THEY use plywood as their beds and piles of clothes as their pillows.
There is no proper water supply. Whatever little food they have is equally shared among Suren Prasad's family.
The family lives in Tiri, Wailevu, Labasa, and for the past six months has been financially stricken.
The life of poverty Mr Prasad, his wife Sarwan Lata and their three daughters live is a heartbreaking story.
Such is their plight that they lost their four-year-old son Rohit Bihal simply because there was no money to take him to the hospital.
Mrs Lata said the child had been suffering from diarrhoea.
Recalling that fateful Wednesday morning, Ms Lata said she cried and prayed as she carried her sick son on the long dusty road about 7am.
She said at that point she never lost hope even though she felt his heartbeat weakening.
But her hopes gradually faded as she trudged along the road. Rohit died about three hours later at the Labasa Hospital.
When The Fiji Times team visited the family yesterday, Ms Lata looked lost, continuously walking around the house with teary eyes.
"I can't believe my son is gone. Life is so difficult and expensive and I have always felt guilty about not giving my children the best in life," she said.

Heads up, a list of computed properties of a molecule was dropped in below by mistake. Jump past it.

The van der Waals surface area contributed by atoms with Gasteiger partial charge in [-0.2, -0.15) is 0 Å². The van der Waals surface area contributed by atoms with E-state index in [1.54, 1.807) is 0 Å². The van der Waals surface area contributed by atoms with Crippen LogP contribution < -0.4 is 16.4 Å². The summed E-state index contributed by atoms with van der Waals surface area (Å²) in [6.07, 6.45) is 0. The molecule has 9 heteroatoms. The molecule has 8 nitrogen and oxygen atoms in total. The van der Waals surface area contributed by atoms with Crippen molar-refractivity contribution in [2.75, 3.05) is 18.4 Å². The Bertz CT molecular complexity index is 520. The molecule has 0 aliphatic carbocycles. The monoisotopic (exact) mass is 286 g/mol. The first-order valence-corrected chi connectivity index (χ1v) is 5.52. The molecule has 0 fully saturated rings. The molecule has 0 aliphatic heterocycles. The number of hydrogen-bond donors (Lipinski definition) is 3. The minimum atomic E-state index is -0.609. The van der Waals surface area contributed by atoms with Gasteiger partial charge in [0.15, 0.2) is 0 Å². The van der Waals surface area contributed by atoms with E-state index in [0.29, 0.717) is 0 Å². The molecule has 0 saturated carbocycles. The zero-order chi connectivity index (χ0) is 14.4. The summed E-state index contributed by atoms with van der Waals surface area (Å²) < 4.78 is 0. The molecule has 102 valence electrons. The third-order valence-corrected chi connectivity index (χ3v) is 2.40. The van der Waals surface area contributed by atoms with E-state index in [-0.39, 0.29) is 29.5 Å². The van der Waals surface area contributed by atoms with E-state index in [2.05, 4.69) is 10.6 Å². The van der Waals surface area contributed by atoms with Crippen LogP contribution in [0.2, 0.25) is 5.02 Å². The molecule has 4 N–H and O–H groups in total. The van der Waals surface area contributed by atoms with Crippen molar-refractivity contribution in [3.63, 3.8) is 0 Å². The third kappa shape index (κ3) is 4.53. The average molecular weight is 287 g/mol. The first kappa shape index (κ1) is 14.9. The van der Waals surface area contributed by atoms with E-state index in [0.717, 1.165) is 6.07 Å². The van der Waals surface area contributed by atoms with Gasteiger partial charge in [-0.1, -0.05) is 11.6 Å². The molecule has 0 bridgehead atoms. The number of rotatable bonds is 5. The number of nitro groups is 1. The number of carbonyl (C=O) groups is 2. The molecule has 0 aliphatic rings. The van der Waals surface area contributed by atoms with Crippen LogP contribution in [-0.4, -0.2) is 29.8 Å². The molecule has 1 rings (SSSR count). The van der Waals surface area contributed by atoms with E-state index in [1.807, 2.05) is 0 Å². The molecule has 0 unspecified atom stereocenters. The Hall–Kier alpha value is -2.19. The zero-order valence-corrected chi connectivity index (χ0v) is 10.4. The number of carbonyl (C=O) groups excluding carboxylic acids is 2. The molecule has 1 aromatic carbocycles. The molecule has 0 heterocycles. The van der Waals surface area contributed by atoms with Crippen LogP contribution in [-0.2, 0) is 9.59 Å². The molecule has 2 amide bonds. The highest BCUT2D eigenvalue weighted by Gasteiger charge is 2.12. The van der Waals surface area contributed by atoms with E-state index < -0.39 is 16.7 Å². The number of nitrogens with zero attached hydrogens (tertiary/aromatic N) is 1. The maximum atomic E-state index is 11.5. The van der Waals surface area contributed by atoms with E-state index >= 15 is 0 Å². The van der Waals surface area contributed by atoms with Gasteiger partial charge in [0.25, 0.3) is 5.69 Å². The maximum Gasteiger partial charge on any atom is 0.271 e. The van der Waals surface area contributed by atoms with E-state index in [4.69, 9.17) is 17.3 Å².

"If I only had at least some money to buy my son's medicine or take him to the hospital, he could have been healed. I looked after him at home after his diarrhoea and could not take him to hospital because we have no money.
"Everyday I pray to God and ask him to give me strength to look after my children well, to feed and clothe them. It's not easy because I depend on my husband's income."
As daylight faded in the cane farming community, Mr Prasad's three daughters prepared their stationery and uniforms. They don't have electricity or any other light to help them at night.
The children — two at the Labasa Special School and one at St Augustine Primary — leave home at 6am to walk the five-kilometre cane access road to the main road every morning to catch the school bus.
Mr Prasad said his son would be buried this week after the post-mortem examination was done.
"We have been living here in Tiri for about six months and working on this farm. We have water supplied to us and filled in our drums."
The family takes care of a cane farm in the area and the income Mr Prasad receives can only meet the cost of their basic needs.